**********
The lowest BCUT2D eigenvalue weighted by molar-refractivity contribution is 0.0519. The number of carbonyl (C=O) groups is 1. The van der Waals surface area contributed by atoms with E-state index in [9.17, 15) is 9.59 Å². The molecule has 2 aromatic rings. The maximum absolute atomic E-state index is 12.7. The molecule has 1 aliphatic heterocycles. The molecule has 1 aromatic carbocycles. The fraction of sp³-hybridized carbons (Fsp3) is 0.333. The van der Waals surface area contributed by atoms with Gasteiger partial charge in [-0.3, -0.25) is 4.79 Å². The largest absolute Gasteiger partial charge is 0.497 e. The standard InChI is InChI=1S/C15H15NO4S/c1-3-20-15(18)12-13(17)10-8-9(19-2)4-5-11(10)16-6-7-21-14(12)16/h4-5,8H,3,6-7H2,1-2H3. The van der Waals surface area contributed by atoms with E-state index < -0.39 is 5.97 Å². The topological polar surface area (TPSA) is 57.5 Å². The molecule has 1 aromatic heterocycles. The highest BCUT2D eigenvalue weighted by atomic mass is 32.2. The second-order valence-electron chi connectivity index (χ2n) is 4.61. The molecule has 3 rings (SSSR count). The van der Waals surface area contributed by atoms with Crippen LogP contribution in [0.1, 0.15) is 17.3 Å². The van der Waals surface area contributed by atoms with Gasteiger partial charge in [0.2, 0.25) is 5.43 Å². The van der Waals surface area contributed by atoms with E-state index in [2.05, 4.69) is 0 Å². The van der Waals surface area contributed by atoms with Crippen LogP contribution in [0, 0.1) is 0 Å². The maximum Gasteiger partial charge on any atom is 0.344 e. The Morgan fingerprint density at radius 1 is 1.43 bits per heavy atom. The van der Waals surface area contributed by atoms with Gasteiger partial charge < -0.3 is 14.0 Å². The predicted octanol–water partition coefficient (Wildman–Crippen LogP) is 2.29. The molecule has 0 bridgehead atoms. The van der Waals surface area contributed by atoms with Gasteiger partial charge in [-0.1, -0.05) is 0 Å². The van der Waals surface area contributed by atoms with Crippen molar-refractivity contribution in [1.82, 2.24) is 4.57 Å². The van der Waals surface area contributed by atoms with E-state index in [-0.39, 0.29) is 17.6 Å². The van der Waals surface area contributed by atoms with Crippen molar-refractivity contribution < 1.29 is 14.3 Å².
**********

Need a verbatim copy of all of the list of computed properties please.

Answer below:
The lowest BCUT2D eigenvalue weighted by molar-refractivity contribution is 0.0519. The number of carbonyl (C=O) groups is 1. The van der Waals surface area contributed by atoms with E-state index in [9.17, 15) is 9.59 Å². The molecule has 2 aromatic rings. The maximum absolute atomic E-state index is 12.7. The molecule has 1 aliphatic heterocycles. The molecule has 1 aromatic carbocycles. The fraction of sp³-hybridized carbons (Fsp3) is 0.333. The van der Waals surface area contributed by atoms with Gasteiger partial charge in [-0.3, -0.25) is 4.79 Å². The largest absolute Gasteiger partial charge is 0.497 e. The standard InChI is InChI=1S/C15H15NO4S/c1-3-20-15(18)12-13(17)10-8-9(19-2)4-5-11(10)16-6-7-21-14(12)16/h4-5,8H,3,6-7H2,1-2H3. The van der Waals surface area contributed by atoms with E-state index < -0.39 is 5.97 Å². The topological polar surface area (TPSA) is 57.5 Å². The molecule has 1 aromatic heterocycles. The highest BCUT2D eigenvalue weighted by atomic mass is 32.2. The second-order valence-electron chi connectivity index (χ2n) is 4.61. The molecule has 3 rings (SSSR count). The van der Waals surface area contributed by atoms with Crippen LogP contribution in [0.1, 0.15) is 17.3 Å². The van der Waals surface area contributed by atoms with Gasteiger partial charge in [0.2, 0.25) is 5.43 Å². The van der Waals surface area contributed by atoms with E-state index in [2.05, 4.69) is 0 Å². The van der Waals surface area contributed by atoms with Crippen LogP contribution in [0, 0.1) is 0 Å². The maximum Gasteiger partial charge on any atom is 0.344 e. The Morgan fingerprint density at radius 1 is 1.43 bits per heavy atom. The van der Waals surface area contributed by atoms with Gasteiger partial charge < -0.3 is 14.0 Å². The predicted octanol–water partition coefficient (Wildman–Crippen LogP) is 2.29. The molecule has 0 bridgehead atoms. The van der Waals surface area contributed by atoms with Gasteiger partial charge in [-0.1, -0.05) is 0 Å². The van der Waals surface area contributed by atoms with Crippen molar-refractivity contribution in [1.82, 2.24) is 4.57 Å². The van der Waals surface area contributed by atoms with E-state index in [-0.39, 0.29) is 17.6 Å². The van der Waals surface area contributed by atoms with Crippen molar-refractivity contribution < 1.29 is 14.3 Å².